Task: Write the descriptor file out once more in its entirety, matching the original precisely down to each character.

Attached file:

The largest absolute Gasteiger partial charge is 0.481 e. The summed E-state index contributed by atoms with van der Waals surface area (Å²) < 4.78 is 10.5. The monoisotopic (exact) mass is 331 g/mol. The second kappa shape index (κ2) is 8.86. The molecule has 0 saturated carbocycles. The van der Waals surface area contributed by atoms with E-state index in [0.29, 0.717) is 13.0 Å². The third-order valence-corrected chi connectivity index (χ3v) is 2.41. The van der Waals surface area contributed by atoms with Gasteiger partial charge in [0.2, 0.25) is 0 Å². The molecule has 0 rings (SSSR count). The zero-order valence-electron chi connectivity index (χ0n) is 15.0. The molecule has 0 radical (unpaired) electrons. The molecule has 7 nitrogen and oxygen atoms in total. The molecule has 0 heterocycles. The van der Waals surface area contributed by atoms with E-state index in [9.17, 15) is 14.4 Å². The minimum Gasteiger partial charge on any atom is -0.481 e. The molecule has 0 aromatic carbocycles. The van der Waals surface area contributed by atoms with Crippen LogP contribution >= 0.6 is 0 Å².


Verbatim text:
The largest absolute Gasteiger partial charge is 0.481 e. The summed E-state index contributed by atoms with van der Waals surface area (Å²) < 4.78 is 10.5. The monoisotopic (exact) mass is 331 g/mol. The second kappa shape index (κ2) is 8.86. The molecule has 0 saturated carbocycles. The van der Waals surface area contributed by atoms with E-state index in [0.29, 0.717) is 13.0 Å². The third-order valence-corrected chi connectivity index (χ3v) is 2.41. The van der Waals surface area contributed by atoms with Gasteiger partial charge in [0.2, 0.25) is 0 Å². The molecule has 0 rings (SSSR count). The zero-order valence-electron chi connectivity index (χ0n) is 15.0. The molecule has 0 radical (unpaired) electrons. The molecule has 7 nitrogen and oxygen atoms in total. The molecule has 0 heterocycles. The van der Waals surface area contributed by atoms with E-state index in [9.17, 15) is 14.4 Å². The minimum Gasteiger partial charge on any atom is -0.481 e. The molecule has 0 aromatic carbocycles. The van der Waals surface area contributed by atoms with Crippen LogP contribution >= 0.6 is 0 Å².